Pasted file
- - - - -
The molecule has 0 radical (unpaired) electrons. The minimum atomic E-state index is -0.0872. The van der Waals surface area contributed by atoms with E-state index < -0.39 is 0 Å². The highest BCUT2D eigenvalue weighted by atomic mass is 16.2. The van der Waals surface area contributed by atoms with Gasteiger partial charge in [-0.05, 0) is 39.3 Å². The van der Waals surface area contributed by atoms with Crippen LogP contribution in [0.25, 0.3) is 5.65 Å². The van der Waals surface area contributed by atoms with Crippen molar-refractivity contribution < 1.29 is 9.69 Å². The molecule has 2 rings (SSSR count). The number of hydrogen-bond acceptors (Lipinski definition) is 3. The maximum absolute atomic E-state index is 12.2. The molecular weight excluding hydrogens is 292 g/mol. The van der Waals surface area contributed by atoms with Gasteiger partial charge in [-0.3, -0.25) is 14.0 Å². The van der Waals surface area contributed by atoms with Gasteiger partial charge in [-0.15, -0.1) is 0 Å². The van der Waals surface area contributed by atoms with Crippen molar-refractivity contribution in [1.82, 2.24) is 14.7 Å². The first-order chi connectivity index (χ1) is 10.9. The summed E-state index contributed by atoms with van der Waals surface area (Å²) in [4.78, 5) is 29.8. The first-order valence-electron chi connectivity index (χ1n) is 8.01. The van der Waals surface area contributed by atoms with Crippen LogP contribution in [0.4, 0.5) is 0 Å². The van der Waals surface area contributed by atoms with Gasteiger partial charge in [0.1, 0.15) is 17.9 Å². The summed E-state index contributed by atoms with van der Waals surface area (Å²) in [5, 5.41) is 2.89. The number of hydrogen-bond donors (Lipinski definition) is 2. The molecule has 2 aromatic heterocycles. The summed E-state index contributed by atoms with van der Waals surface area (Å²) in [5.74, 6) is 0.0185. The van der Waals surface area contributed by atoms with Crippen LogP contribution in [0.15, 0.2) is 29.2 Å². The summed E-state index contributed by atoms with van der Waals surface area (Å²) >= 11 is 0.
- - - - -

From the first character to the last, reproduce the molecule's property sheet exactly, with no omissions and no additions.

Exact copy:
The molecule has 0 radical (unpaired) electrons. The minimum atomic E-state index is -0.0872. The van der Waals surface area contributed by atoms with E-state index < -0.39 is 0 Å². The highest BCUT2D eigenvalue weighted by atomic mass is 16.2. The van der Waals surface area contributed by atoms with Gasteiger partial charge in [-0.05, 0) is 39.3 Å². The van der Waals surface area contributed by atoms with Crippen LogP contribution in [0.25, 0.3) is 5.65 Å². The van der Waals surface area contributed by atoms with Crippen molar-refractivity contribution < 1.29 is 9.69 Å². The molecule has 2 rings (SSSR count). The number of hydrogen-bond acceptors (Lipinski definition) is 3. The maximum absolute atomic E-state index is 12.2. The molecular weight excluding hydrogens is 292 g/mol. The van der Waals surface area contributed by atoms with Gasteiger partial charge in [-0.3, -0.25) is 14.0 Å². The van der Waals surface area contributed by atoms with Gasteiger partial charge in [-0.15, -0.1) is 0 Å². The van der Waals surface area contributed by atoms with Crippen molar-refractivity contribution in [1.82, 2.24) is 14.7 Å². The first-order chi connectivity index (χ1) is 10.9. The summed E-state index contributed by atoms with van der Waals surface area (Å²) in [4.78, 5) is 29.8. The first-order valence-electron chi connectivity index (χ1n) is 8.01. The van der Waals surface area contributed by atoms with Crippen LogP contribution in [0.4, 0.5) is 0 Å². The van der Waals surface area contributed by atoms with Gasteiger partial charge in [0.1, 0.15) is 17.9 Å². The summed E-state index contributed by atoms with van der Waals surface area (Å²) in [5, 5.41) is 2.89. The number of hydrogen-bond donors (Lipinski definition) is 2. The molecule has 2 aromatic heterocycles. The summed E-state index contributed by atoms with van der Waals surface area (Å²) in [5.74, 6) is 0.0185. The van der Waals surface area contributed by atoms with Crippen LogP contribution in [0.15, 0.2) is 29.2 Å². The summed E-state index contributed by atoms with van der Waals surface area (Å²) >= 11 is 0.